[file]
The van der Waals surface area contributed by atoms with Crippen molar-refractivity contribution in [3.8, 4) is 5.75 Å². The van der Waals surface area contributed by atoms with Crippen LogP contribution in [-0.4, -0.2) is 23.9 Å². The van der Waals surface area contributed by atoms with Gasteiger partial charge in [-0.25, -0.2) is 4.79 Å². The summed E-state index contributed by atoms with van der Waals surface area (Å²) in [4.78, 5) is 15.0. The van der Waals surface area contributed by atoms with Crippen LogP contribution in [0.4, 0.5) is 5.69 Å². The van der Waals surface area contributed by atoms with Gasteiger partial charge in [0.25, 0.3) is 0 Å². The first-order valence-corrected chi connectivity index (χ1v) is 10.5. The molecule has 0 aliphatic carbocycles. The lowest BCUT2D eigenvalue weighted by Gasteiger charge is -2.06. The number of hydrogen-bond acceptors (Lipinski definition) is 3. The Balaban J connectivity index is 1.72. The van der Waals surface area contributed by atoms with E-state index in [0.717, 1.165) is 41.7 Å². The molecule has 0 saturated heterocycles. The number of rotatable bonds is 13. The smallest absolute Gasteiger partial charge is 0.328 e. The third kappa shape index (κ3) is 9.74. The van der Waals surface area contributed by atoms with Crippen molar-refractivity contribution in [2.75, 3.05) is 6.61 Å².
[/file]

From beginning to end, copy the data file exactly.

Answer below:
The van der Waals surface area contributed by atoms with Crippen molar-refractivity contribution in [3.8, 4) is 5.75 Å². The van der Waals surface area contributed by atoms with Crippen LogP contribution in [-0.4, -0.2) is 23.9 Å². The van der Waals surface area contributed by atoms with Gasteiger partial charge in [-0.25, -0.2) is 4.79 Å². The summed E-state index contributed by atoms with van der Waals surface area (Å²) in [4.78, 5) is 15.0. The van der Waals surface area contributed by atoms with Crippen LogP contribution in [0.4, 0.5) is 5.69 Å². The van der Waals surface area contributed by atoms with Gasteiger partial charge in [0.25, 0.3) is 0 Å². The first-order valence-corrected chi connectivity index (χ1v) is 10.5. The molecule has 0 aliphatic carbocycles. The lowest BCUT2D eigenvalue weighted by Gasteiger charge is -2.06. The number of hydrogen-bond acceptors (Lipinski definition) is 3. The Balaban J connectivity index is 1.72. The van der Waals surface area contributed by atoms with E-state index in [0.717, 1.165) is 41.7 Å². The molecule has 0 saturated heterocycles. The number of rotatable bonds is 13. The smallest absolute Gasteiger partial charge is 0.328 e. The third kappa shape index (κ3) is 9.74. The van der Waals surface area contributed by atoms with Crippen molar-refractivity contribution in [2.75, 3.05) is 6.61 Å².